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Montevideo, May 13th 2021 - 18:37 UTC

 

 

Colombian President Duque appoints new finance minister but unrest is far from under control

Tuesday, May 4th 2021 - 08:43 UTC
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Although Duque said he was open to dialogue, in a presidential address he ordered the militarization of cities such as Cali, Medellín and Bogotá Although Duque said he was open to dialogue, in a presidential address he ordered the militarization of cities such as Cali, Medellín and Bogotá

Colombia's Finance Minister Alberto Carrasquilla turned in his resignation Monday President Iván Duque withdrew the controversial tax reform which triggered massive demonstrations nationwide, which have so far left 19 people dead.

“My continuity in the government would make it difficult to quickly and efficiently build the necessary consensus,” Carrasquilla said in the statement in which he announced his resignation and in which he described his tax reform as “imperative.”

Meanwhile, Duque announced on Twitter that “I have accepted the resignation of Dr Alberto Carrasquilla as Minister of Finance. My gratitude and respect always for his contribution to the head of the economic team” and thanked him for his involvement in the “unprecedented social program to face the pandemic.”

But Carrasquilla's resignation was not enough, even if it was joined by that of his second-in-command, Deputy Minister Juan Alberto Londoño, with whom he co-authored the tax reform bill, which provided an increase in the Value Added Tax on services and products and wages.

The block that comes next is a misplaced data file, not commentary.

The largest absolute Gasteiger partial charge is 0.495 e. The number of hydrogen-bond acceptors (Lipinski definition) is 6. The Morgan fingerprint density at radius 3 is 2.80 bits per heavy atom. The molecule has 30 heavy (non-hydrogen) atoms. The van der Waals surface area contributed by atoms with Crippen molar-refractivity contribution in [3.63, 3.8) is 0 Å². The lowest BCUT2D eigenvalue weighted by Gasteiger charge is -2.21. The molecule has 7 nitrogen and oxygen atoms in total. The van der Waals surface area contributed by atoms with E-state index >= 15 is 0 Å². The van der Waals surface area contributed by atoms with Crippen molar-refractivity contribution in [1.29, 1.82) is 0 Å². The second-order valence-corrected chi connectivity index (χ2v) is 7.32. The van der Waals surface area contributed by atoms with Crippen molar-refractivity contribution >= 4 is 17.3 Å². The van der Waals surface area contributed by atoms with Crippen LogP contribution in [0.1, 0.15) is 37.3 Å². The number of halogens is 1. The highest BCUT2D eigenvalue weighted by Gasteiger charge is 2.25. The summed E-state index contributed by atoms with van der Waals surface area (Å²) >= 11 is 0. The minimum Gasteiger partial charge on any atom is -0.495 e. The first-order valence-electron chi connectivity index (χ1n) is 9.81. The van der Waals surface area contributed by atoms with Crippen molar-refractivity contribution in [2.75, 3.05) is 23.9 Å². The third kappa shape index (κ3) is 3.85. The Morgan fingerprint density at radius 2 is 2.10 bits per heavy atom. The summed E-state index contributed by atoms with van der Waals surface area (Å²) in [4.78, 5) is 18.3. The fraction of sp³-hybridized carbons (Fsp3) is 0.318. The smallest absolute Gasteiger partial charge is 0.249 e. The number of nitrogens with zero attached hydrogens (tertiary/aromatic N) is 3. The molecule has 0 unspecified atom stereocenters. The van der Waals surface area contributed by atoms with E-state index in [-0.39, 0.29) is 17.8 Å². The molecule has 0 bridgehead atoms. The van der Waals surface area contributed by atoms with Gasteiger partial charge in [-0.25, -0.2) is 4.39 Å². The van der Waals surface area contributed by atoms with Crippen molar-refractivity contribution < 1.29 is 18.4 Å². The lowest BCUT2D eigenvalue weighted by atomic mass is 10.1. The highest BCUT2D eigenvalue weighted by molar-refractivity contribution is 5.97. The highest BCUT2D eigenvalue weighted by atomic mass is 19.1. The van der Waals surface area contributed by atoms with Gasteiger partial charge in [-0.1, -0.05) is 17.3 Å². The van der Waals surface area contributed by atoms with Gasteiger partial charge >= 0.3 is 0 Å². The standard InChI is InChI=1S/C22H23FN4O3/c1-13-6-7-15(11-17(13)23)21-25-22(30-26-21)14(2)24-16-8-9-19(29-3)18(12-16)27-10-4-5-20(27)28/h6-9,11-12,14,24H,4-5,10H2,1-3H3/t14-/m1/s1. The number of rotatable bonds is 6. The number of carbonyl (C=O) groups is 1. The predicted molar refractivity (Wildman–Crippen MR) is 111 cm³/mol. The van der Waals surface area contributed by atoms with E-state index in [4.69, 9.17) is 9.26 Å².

Organizations and union leaders stayed out in the streets of Bogotá until late Monday to make sure their interests were not affected by whichever step Duque decides to take after the appointment of José Manuel Restrepo to replace Carrasquilla.

According to the National Unemployment Committee, there were 27 deaths between April 28 and May 3, in addition to 124 injuries, and 727 arbitrary arrests within the framework of the massive day of mobilizations.

Although Duque said he was open to dialogue, in a presidential address he ordered the militarization of cities such as Cali, Medellín and Bogotá (capital), which intensified the denunciations of repression against young participants.

The National Unemployment Committee has since demanded that the Executive demilitarizes all urban areas, which goes against the Constitutional right to peaceful demonstrations. “We once again summon all citizens to maintain and increase mobilizations,” they added.

The requests, in addition to the withdrawal of the tax reform that has already been achieved, the Committee requests the withdrawal of Bill 010 of the Health reform and the strengthening of the vaccination plan.

Among the demands, there was also the creation of a basic income; the defence of national agricultural production; support for small businesses; zero enrollment; rejection of educational alternation and stopping forced eradication and spraying with glyphosate, among others.

A full-scale nationwide mobilization is scheduled for Wednesday, May 5th by labour unions, student organizations and indigenous peoples.

Categories: Economy, Politics, Latin America.

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